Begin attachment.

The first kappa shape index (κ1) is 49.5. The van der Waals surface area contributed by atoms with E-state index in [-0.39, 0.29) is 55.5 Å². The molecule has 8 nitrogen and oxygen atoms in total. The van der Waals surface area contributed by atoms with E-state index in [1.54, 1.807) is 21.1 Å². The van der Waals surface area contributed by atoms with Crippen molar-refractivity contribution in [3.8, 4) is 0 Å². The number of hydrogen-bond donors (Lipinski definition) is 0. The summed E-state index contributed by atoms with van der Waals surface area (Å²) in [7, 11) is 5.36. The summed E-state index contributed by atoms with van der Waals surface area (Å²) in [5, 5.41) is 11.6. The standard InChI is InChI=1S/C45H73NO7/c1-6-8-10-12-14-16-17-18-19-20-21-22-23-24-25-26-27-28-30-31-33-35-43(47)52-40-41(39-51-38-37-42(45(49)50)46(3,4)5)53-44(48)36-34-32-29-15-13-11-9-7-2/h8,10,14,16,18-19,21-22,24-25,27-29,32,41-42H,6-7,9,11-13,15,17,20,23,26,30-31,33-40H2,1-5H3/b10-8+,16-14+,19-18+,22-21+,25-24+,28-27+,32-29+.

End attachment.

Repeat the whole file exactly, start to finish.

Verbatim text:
The first kappa shape index (κ1) is 49.5. The van der Waals surface area contributed by atoms with E-state index in [-0.39, 0.29) is 55.5 Å². The molecule has 8 nitrogen and oxygen atoms in total. The van der Waals surface area contributed by atoms with E-state index in [1.54, 1.807) is 21.1 Å². The van der Waals surface area contributed by atoms with Crippen molar-refractivity contribution in [3.8, 4) is 0 Å². The number of hydrogen-bond donors (Lipinski definition) is 0. The summed E-state index contributed by atoms with van der Waals surface area (Å²) in [7, 11) is 5.36. The summed E-state index contributed by atoms with van der Waals surface area (Å²) in [5, 5.41) is 11.6. The standard InChI is InChI=1S/C45H73NO7/c1-6-8-10-12-14-16-17-18-19-20-21-22-23-24-25-26-27-28-30-31-33-35-43(47)52-40-41(39-51-38-37-42(45(49)50)46(3,4)5)53-44(48)36-34-32-29-15-13-11-9-7-2/h8,10,14,16,18-19,21-22,24-25,27-29,32,41-42H,6-7,9,11-13,15,17,20,23,26,30-31,33-40H2,1-5H3/b10-8+,16-14+,19-18+,22-21+,25-24+,28-27+,32-29+.